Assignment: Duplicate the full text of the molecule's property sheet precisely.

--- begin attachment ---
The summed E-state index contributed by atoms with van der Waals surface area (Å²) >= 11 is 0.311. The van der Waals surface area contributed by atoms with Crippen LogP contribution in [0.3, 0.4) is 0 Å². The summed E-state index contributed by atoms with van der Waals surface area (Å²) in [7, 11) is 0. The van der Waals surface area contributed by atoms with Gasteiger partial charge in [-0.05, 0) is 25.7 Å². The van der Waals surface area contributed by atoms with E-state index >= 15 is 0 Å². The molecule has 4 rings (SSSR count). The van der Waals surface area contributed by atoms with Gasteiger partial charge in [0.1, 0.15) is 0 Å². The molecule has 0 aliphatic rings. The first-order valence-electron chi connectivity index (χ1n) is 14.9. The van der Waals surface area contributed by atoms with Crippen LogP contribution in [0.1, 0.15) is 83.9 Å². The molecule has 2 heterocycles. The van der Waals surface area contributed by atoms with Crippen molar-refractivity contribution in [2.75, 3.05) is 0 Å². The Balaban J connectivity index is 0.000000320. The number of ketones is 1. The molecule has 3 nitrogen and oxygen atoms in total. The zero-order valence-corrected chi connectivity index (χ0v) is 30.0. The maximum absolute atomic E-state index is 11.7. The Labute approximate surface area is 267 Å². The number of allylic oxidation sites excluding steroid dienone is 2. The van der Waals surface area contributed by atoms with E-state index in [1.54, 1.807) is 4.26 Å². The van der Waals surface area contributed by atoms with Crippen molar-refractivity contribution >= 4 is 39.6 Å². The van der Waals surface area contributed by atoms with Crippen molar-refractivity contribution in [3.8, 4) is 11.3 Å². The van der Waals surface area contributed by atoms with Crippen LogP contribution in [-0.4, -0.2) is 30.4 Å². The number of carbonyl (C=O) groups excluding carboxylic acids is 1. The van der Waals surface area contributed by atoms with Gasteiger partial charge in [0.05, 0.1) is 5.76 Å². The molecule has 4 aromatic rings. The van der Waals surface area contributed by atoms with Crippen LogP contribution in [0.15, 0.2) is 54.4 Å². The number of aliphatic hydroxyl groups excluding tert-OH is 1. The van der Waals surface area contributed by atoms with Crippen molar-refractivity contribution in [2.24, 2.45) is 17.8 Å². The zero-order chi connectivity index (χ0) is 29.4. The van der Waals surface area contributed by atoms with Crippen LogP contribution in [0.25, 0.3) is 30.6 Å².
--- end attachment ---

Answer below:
The summed E-state index contributed by atoms with van der Waals surface area (Å²) >= 11 is 0.311. The van der Waals surface area contributed by atoms with Crippen LogP contribution in [0.3, 0.4) is 0 Å². The summed E-state index contributed by atoms with van der Waals surface area (Å²) in [7, 11) is 0. The van der Waals surface area contributed by atoms with Gasteiger partial charge in [-0.05, 0) is 25.7 Å². The van der Waals surface area contributed by atoms with E-state index >= 15 is 0 Å². The molecule has 4 rings (SSSR count). The van der Waals surface area contributed by atoms with Gasteiger partial charge in [0.1, 0.15) is 0 Å². The molecule has 0 aliphatic rings. The first-order valence-electron chi connectivity index (χ1n) is 14.9. The van der Waals surface area contributed by atoms with Crippen LogP contribution in [0.1, 0.15) is 83.9 Å². The molecule has 2 heterocycles. The van der Waals surface area contributed by atoms with Crippen molar-refractivity contribution in [2.75, 3.05) is 0 Å². The Balaban J connectivity index is 0.000000320. The number of ketones is 1. The molecule has 3 nitrogen and oxygen atoms in total. The zero-order valence-corrected chi connectivity index (χ0v) is 30.0. The maximum absolute atomic E-state index is 11.7. The Labute approximate surface area is 267 Å². The number of allylic oxidation sites excluding steroid dienone is 2. The van der Waals surface area contributed by atoms with E-state index in [1.54, 1.807) is 4.26 Å². The van der Waals surface area contributed by atoms with Crippen molar-refractivity contribution >= 4 is 39.6 Å². The van der Waals surface area contributed by atoms with Crippen molar-refractivity contribution in [3.8, 4) is 11.3 Å². The van der Waals surface area contributed by atoms with Crippen LogP contribution in [-0.4, -0.2) is 30.4 Å². The number of carbonyl (C=O) groups excluding carboxylic acids is 1. The van der Waals surface area contributed by atoms with Gasteiger partial charge in [0.05, 0.1) is 5.76 Å². The molecule has 4 aromatic rings. The van der Waals surface area contributed by atoms with Crippen LogP contribution in [0.15, 0.2) is 54.4 Å². The number of aliphatic hydroxyl groups excluding tert-OH is 1. The van der Waals surface area contributed by atoms with Crippen molar-refractivity contribution in [2.24, 2.45) is 17.8 Å². The zero-order chi connectivity index (χ0) is 29.4. The van der Waals surface area contributed by atoms with Crippen LogP contribution in [0.25, 0.3) is 30.6 Å².